Maggy: Flamboyant mistress of Mistral’s youth, the toast of Paris in the‘20s. Her luminous flesh was immortalized in the paintings that made Mistral legendary.
Teddy: Maggy’s daughter, the incomparable cover girl who lived fast and left as her legacy Mistral’s dazzling love child.
Fauve: Mistral's daughter, the headstrong, fearless glory girl whose one dark secret drove her to rule the world of high fashion and to risk everything in a feverish search for love.
From the ‘20s Paris of Chanel, Colette, Picasso and Matisse to New York’s sizzling new modeling agencies of the ‘50s, to the model ward of the‘70s, Mistral's Daughter captures the explosive glamour of life at the top of the worlds of art and high fashion. Judith Krantz has given us a glittering international tale as spellbinding as her other celebrated bestsellers, Scruples, Princess Daisy, I'll Take Manhattan, Till We Meet Again, Scruples Two, Dazzle, and Lovers.
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Fauve dashed through the lobby, her Stop-sign red slicker flapping around her, and managed to squeeze her way through the elevator doors a split second before they closed. Panting, she tried to furl her big striped umbrella so that it wouldn’t drip on the other people who were jammed in with her, but, in the crowd, her arms were pinned to her sides.
Earlier in the morning Fauve would have had the elevator pretty much to herself, but there hadn’t been a single empty taxi in Manhattan on this rainy September morning in 1975. She’d had to wait endlessly for a bus on Madison Avenue and run the rest of the way across Fifty-seventh Street. Soaking and uncomfortable, she cautiously swiveled her neck around to survey the mob that hemmed her in. Would any of them get off before the tenth floor? No hope of that, she realized. The creaky, ancient elevator that rose so slowly in the Carnegie Hall office building was charged with a palpable cloud of tension and terror. Except for the operator, the small space was packed with young women who were gripped in silent, fierce and frightened concentration. Each one of them had grown up knowing that she was, beyond any question, the most beautiful girl in her high school, in her hometown, in her state.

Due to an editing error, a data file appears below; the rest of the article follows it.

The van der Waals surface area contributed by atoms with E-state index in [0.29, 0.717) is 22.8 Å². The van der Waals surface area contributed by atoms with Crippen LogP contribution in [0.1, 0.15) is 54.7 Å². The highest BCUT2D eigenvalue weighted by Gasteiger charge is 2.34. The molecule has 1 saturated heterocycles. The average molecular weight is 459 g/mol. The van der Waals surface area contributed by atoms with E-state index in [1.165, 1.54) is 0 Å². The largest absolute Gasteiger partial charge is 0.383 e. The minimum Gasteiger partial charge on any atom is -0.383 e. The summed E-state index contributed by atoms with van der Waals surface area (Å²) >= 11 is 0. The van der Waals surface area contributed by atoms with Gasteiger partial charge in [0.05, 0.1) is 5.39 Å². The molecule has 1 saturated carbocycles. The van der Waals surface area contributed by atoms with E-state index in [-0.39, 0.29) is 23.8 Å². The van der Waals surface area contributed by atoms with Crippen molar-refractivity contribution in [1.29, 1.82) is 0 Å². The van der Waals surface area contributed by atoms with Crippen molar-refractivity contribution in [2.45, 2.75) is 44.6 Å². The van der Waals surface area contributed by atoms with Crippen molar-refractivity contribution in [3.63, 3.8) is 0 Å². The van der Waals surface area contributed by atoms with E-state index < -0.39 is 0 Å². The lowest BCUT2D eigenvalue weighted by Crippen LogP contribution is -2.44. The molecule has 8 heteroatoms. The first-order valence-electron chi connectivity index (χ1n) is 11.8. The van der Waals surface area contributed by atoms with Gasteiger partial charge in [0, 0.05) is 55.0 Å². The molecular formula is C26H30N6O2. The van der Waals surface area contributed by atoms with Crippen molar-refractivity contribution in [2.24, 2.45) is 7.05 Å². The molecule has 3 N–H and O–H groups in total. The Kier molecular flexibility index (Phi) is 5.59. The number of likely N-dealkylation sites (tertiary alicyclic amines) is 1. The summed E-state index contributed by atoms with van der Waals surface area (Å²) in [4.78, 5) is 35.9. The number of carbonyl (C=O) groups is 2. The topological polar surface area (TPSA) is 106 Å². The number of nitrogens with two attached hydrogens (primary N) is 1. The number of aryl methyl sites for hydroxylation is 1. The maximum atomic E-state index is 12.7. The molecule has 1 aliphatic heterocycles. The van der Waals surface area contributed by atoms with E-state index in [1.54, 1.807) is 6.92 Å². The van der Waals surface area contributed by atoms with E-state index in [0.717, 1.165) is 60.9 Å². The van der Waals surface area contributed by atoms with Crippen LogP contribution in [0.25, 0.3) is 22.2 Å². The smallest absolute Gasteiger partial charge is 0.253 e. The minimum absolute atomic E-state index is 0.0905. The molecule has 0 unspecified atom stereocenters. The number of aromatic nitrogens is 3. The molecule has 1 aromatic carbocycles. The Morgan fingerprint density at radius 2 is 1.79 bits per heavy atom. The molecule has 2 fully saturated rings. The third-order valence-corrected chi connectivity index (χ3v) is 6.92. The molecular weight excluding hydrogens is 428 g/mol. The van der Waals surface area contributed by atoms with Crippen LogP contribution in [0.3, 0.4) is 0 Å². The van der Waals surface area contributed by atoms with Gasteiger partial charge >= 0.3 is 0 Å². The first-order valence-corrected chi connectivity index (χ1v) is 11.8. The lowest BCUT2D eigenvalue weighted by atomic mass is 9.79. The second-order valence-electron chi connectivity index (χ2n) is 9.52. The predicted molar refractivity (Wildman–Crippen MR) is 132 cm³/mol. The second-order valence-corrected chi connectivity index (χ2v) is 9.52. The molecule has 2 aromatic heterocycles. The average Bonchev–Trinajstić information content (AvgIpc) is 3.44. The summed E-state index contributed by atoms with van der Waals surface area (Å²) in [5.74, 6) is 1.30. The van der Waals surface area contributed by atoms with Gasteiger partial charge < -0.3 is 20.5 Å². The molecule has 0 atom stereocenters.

This elevator trip was the last step toward a goal they had been dreaming of feverishly for years. Before them lay an audition at the Lunel Agency, the most famous of all the modeling agencies in the world, the agency with the most prestige and the most power. Fauve felt the almost unbearable weight of the quivering anxiety and nervous anticipation that palpitated around her, and, closing her eyes, she prayed for the ride to be over.
Casey asked if I’d seen you,” the elevator operator said to Fauve, so loudly that everyone heard him. “She’s waiting for you upstairs.”
“Thanks, Harry.” Fauve hunched deeper into her coat collar, trying to disappear as she felt twenty pairs of eyes immediately turn toward her in a wave of hostile awareness. On each side her profile was being evaluated in naked competitiveness, her neighbors sweeping their glances from her forehead to her chin and finding no flaw. Behind her they were estimating her height and noting, with a misery that vibrated clearly, that she was as tall or taller than any of them. Even in the rear of the elevator there was no girl whose view was so completely blocked that she couldn’t see the conflagration of Fauve’s tumult of hair, of a red so extravagant that it could only be natural.